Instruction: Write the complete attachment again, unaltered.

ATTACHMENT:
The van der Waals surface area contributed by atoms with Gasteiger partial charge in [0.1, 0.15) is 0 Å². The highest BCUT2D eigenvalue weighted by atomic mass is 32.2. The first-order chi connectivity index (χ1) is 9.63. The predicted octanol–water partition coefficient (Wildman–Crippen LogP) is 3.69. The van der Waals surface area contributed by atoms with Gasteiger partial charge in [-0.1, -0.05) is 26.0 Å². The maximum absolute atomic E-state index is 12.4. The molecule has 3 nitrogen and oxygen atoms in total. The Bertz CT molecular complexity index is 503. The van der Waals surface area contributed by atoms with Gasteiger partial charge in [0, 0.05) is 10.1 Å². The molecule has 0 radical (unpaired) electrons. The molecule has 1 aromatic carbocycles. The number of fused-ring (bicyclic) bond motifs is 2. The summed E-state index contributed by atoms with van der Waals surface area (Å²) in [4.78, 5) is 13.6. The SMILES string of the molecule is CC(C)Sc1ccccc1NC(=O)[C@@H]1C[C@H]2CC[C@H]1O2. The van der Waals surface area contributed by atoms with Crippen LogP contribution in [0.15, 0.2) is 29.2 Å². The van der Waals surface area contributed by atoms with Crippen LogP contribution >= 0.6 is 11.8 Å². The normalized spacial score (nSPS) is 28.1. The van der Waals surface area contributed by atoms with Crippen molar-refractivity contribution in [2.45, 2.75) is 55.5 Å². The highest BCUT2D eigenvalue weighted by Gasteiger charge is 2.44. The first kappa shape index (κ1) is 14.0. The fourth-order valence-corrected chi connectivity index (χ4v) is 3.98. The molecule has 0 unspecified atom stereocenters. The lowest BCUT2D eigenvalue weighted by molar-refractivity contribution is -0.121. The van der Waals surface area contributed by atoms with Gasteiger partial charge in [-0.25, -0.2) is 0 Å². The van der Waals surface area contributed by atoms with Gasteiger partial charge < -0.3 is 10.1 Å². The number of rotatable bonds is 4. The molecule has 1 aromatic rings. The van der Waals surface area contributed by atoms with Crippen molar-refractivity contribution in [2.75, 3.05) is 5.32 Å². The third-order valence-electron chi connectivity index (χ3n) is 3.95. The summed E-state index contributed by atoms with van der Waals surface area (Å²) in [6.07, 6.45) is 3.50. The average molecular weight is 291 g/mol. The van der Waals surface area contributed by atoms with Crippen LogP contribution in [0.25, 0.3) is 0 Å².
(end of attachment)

The van der Waals surface area contributed by atoms with Gasteiger partial charge in [0.1, 0.15) is 0 Å². The highest BCUT2D eigenvalue weighted by atomic mass is 32.2. The first-order chi connectivity index (χ1) is 9.63. The predicted octanol–water partition coefficient (Wildman–Crippen LogP) is 3.69. The van der Waals surface area contributed by atoms with Gasteiger partial charge in [-0.1, -0.05) is 26.0 Å². The maximum absolute atomic E-state index is 12.4. The molecule has 3 nitrogen and oxygen atoms in total. The Bertz CT molecular complexity index is 503. The van der Waals surface area contributed by atoms with Gasteiger partial charge in [0, 0.05) is 10.1 Å². The molecule has 0 radical (unpaired) electrons. The molecule has 1 aromatic carbocycles. The number of fused-ring (bicyclic) bond motifs is 2. The summed E-state index contributed by atoms with van der Waals surface area (Å²) in [4.78, 5) is 13.6. The SMILES string of the molecule is CC(C)Sc1ccccc1NC(=O)[C@@H]1C[C@H]2CC[C@H]1O2. The van der Waals surface area contributed by atoms with Crippen LogP contribution in [0.15, 0.2) is 29.2 Å². The van der Waals surface area contributed by atoms with Crippen LogP contribution >= 0.6 is 11.8 Å². The normalized spacial score (nSPS) is 28.1. The van der Waals surface area contributed by atoms with Crippen molar-refractivity contribution in [2.45, 2.75) is 55.5 Å². The highest BCUT2D eigenvalue weighted by Gasteiger charge is 2.44. The first kappa shape index (κ1) is 14.0. The fourth-order valence-corrected chi connectivity index (χ4v) is 3.98. The molecule has 0 unspecified atom stereocenters. The lowest BCUT2D eigenvalue weighted by molar-refractivity contribution is -0.121. The van der Waals surface area contributed by atoms with Gasteiger partial charge in [-0.25, -0.2) is 0 Å². The van der Waals surface area contributed by atoms with Gasteiger partial charge < -0.3 is 10.1 Å². The number of rotatable bonds is 4. The molecule has 1 aromatic rings. The van der Waals surface area contributed by atoms with Crippen molar-refractivity contribution in [2.75, 3.05) is 5.32 Å². The third-order valence-electron chi connectivity index (χ3n) is 3.95. The summed E-state index contributed by atoms with van der Waals surface area (Å²) in [6.07, 6.45) is 3.50. The average molecular weight is 291 g/mol. The van der Waals surface area contributed by atoms with Crippen LogP contribution in [0.25, 0.3) is 0 Å².